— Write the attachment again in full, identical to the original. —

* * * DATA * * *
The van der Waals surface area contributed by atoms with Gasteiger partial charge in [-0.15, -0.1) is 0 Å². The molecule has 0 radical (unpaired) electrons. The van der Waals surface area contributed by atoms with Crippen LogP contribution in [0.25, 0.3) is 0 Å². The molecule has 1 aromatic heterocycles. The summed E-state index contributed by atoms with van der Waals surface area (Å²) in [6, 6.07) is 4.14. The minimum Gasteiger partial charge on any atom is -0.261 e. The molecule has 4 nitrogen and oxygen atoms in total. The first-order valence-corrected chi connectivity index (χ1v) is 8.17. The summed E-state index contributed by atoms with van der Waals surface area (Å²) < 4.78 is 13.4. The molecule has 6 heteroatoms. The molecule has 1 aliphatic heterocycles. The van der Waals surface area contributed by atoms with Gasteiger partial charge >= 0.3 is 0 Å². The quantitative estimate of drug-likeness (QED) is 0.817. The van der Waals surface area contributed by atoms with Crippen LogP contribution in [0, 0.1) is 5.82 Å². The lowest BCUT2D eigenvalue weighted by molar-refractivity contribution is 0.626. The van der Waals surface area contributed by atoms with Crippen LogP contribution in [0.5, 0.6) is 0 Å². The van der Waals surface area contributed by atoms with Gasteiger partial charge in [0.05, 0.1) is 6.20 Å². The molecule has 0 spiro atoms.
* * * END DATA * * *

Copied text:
The van der Waals surface area contributed by atoms with Gasteiger partial charge in [-0.15, -0.1) is 0 Å². The molecule has 0 radical (unpaired) electrons. The van der Waals surface area contributed by atoms with Crippen LogP contribution in [0.25, 0.3) is 0 Å². The molecule has 1 aromatic heterocycles. The summed E-state index contributed by atoms with van der Waals surface area (Å²) in [6, 6.07) is 4.14. The minimum Gasteiger partial charge on any atom is -0.261 e. The molecule has 4 nitrogen and oxygen atoms in total. The first-order valence-corrected chi connectivity index (χ1v) is 8.17. The summed E-state index contributed by atoms with van der Waals surface area (Å²) < 4.78 is 13.4. The molecule has 6 heteroatoms. The molecule has 1 aliphatic heterocycles. The van der Waals surface area contributed by atoms with Gasteiger partial charge >= 0.3 is 0 Å². The quantitative estimate of drug-likeness (QED) is 0.817. The van der Waals surface area contributed by atoms with Crippen LogP contribution in [0, 0.1) is 5.82 Å². The lowest BCUT2D eigenvalue weighted by molar-refractivity contribution is 0.626. The van der Waals surface area contributed by atoms with Crippen LogP contribution in [0.5, 0.6) is 0 Å². The van der Waals surface area contributed by atoms with Gasteiger partial charge in [0.05, 0.1) is 6.20 Å². The molecule has 0 spiro atoms.